As far as we may have slipped, however, there is still hope because there is still the Gospel and there is still the Church charged with “demonstrating” the power of that Gospel.  We who have slipped so far away and have only begun to wither can be “pruned” to fruit-bearing fullness!  And this may be exactly what is happening now!  This is the real power of the Gospel of our Lord; and it is that power we are called and equipped to “demonstrate” to a world still searching for answers they may never find without us. 

Being a Christian does not prevent tragedy nor does the Gospel make suffering go away.  Being a Christian devoted to the Gospel, however, gives us the only reason we have to rise above the ashes of human despair and “demonstrate” to an unbelieving world what the fullness of Life is about.  It is the fullness of what it means to “speak the Truth in love”, and it is the difference between trembling in fear and walking in faith.  For as long as we are afraid, we will never be truly free of evil.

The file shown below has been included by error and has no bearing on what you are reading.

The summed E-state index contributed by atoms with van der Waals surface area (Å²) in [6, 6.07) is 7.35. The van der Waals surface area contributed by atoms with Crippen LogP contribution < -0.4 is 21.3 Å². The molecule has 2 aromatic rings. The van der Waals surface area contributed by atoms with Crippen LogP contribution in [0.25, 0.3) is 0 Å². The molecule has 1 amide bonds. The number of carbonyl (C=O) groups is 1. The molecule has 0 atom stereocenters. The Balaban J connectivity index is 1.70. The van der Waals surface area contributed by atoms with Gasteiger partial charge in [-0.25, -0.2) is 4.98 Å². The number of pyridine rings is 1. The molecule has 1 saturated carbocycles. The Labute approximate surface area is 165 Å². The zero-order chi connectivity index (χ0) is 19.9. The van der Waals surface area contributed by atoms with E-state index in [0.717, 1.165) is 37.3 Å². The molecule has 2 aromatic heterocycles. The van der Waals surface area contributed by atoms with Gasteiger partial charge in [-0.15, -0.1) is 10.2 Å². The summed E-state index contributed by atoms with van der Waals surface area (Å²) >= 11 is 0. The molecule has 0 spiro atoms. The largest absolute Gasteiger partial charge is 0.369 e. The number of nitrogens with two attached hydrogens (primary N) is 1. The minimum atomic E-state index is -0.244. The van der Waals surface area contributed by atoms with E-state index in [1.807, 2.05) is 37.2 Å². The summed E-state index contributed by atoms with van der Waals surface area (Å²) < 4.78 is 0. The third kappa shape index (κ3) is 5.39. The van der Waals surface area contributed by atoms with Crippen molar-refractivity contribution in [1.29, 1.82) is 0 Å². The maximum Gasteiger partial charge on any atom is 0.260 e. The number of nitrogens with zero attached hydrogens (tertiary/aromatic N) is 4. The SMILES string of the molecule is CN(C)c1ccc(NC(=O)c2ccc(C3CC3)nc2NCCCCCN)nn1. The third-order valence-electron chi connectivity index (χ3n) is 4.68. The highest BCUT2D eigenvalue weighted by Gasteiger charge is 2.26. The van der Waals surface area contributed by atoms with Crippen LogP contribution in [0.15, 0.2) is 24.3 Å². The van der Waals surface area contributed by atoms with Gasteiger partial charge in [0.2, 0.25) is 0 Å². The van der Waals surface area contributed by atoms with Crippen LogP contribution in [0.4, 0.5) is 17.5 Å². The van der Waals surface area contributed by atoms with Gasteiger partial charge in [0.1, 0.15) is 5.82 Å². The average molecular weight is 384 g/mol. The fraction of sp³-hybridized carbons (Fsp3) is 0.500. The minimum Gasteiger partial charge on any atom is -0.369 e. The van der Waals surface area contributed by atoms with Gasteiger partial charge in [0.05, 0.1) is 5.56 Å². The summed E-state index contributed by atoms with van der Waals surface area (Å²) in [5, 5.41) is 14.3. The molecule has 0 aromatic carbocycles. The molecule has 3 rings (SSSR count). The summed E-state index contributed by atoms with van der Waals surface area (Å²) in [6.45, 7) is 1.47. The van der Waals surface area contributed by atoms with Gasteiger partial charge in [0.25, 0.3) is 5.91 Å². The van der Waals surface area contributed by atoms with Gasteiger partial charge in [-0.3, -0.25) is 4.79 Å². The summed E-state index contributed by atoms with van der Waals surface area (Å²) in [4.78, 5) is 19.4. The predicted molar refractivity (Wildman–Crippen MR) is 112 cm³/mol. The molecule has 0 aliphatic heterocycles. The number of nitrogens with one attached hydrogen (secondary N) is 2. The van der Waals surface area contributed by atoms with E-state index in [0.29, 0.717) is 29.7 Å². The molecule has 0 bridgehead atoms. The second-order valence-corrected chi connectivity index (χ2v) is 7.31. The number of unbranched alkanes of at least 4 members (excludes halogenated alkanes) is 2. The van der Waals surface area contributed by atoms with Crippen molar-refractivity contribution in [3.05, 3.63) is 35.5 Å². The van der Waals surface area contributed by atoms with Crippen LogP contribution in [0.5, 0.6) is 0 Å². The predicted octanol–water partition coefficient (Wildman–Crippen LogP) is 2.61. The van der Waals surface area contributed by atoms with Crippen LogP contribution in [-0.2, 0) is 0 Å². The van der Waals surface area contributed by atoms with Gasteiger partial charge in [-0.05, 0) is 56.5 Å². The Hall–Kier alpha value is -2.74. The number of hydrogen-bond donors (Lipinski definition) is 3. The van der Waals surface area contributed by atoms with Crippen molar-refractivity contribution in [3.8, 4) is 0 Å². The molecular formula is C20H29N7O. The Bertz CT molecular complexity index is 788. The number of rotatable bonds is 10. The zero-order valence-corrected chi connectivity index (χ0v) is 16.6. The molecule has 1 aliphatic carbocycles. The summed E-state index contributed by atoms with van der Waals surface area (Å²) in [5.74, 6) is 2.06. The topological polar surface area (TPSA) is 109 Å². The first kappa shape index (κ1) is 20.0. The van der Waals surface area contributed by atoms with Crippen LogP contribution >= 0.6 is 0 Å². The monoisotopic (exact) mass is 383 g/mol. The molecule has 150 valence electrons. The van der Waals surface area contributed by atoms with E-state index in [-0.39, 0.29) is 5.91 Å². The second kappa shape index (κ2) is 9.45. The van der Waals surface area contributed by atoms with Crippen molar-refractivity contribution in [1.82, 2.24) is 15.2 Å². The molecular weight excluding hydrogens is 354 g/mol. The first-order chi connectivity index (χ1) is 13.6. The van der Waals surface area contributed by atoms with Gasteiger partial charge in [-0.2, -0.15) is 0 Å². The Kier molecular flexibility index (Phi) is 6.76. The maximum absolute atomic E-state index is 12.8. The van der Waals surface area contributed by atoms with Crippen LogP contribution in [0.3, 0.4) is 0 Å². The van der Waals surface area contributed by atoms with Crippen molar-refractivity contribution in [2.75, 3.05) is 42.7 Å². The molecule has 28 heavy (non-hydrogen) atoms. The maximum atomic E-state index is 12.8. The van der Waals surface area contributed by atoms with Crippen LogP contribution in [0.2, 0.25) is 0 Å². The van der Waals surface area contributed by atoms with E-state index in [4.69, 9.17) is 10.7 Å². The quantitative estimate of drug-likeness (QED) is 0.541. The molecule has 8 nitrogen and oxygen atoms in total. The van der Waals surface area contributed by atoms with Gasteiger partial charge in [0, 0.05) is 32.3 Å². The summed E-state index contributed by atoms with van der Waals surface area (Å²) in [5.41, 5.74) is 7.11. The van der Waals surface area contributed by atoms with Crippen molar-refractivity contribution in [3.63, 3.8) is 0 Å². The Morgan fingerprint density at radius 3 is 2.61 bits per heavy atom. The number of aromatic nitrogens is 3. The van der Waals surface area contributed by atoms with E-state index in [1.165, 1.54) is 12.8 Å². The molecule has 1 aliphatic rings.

It is past time to stop giving the devil his due, and to begin “demonstrating” the power of the Gospel of our Lord and Savior as we faithfully “speak the Truth in love”.   The doctrine of the Church is not only about knowing that Truth; it is entirely about “demonstrating” the Truth.  For that is the Life we are called to.  Nothing less will do.

In the Eternal Word to the Glory of our God and King, let us say – amen.